Last weekend our communications team, video and still cameras in hand, documented crews crushing the almost 60-year-old SR 99 northbound on-ramp at First Avenue S. into bits.
Check out the time lapse photos of the demolition:
For those of you with more than 16 seconds on your hands, we pulled this cool two-minute and 24 second video together:
With a piece of the Alaskan Way Viaduct now gone forever, the race is on to build a replacement on-ramp to northbound SR 99 from S. Royal Brougham Way.
Drivers will enter from S. Royal Brougham Way between First Avenue S. and Alaskan Way S. when the new on-ramp opens. The ramp change will work as part of an SR 99 detour that will keep SR 99 open and traffic moving when crews demolish the viaduct south of S. Dearborn Street in 2012.
Our goal is to open the replacement on-ramp by April 1, before the Mariners’ April 8 home opener and all but two Sounders FC matches. This means there will not be a northbound on-ramp near the stadiums for up to six weeks.
Don’t fret. We’ve got you covered with a map of alternate SR 99 northbound on-ramps in the area...
...and more photos on the way.
The last three months have been very frustrating, for you and us. We’re working hard to support, improve, and promote Amtrak Cascades as a viable transportation option. When the trains aren’t running, it impacts us all.
It is expected that we will have some mudslides along the Amtrak Cascades rail line between October and March, but this is ridiculous! Normally, we average anywhere from three to 10 mudslides over a six-month period, but in the last three months we’ve had nearly 20.
There were 16 mudslides that kept 90 trains from reaching their destination in Dec. 2010 alone. Seventy-eight of those trains were on the Seattle to Vancouver, B.C., leg. This happens to be our most mudslide-prone problem area.
What’s even worse is that any time there is a mudslide, regardless of how severe, an automatic 48-hour moratorium is imposed on passenger rail service. All passenger rail service comes to a halt, and as you can imagine, this is very inconvenient for passengers, Amtrak and us. Adding to the frustration is the fact that the moratorium doesn’t apply to freight rail service.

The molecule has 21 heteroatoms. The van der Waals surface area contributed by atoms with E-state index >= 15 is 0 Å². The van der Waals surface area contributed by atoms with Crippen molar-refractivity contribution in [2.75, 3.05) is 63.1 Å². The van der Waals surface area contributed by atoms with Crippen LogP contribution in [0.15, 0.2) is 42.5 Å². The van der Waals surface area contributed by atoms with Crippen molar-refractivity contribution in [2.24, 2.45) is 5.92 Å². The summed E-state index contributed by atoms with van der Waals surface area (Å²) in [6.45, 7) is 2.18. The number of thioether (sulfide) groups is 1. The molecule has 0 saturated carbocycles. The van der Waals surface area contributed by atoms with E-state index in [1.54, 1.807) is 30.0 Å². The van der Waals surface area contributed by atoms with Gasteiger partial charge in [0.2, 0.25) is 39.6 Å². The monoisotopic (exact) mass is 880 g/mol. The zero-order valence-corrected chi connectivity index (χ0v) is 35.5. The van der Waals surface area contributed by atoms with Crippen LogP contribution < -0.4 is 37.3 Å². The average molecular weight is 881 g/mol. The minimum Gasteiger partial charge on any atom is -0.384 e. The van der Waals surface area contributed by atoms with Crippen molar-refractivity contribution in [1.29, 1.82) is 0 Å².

Obviously, this is done for safety reasons. Freight trains carry goods and passenger trains carry people. As you’d expect, people rate higher than a train carrying athletic shoes and televisions. Plus, it is important to ensure that the area where a mudslide occurred is stable before sending passenger trains through.
What are we doing about the mudslides, you ask? There are more than 60 areas along the 466-mile route for Amtrak Cascades that have been identified as at risk for mudslides. That’s a lot of area to cover. The majority of mudslides occur in the Everett area. There are also a decent number of mudslides in British Columbia that affect our trains.
This not only affects Amtrak Cascades, but also Sound Transit’s Sounder and the Amtrak Coast Starlight long-distance train and BNSF Railway freight trains. We are working with Sound Transit, Amtrak and BNSF to find a solution. The biggest challenge is funding. Before we can start any improvements, we have to complete an environmental assessment (EA) to determine potential key environmental impacts before beginning any construction. There is currently no funding for the EA – without it, we can’t begin construction to fix the problem.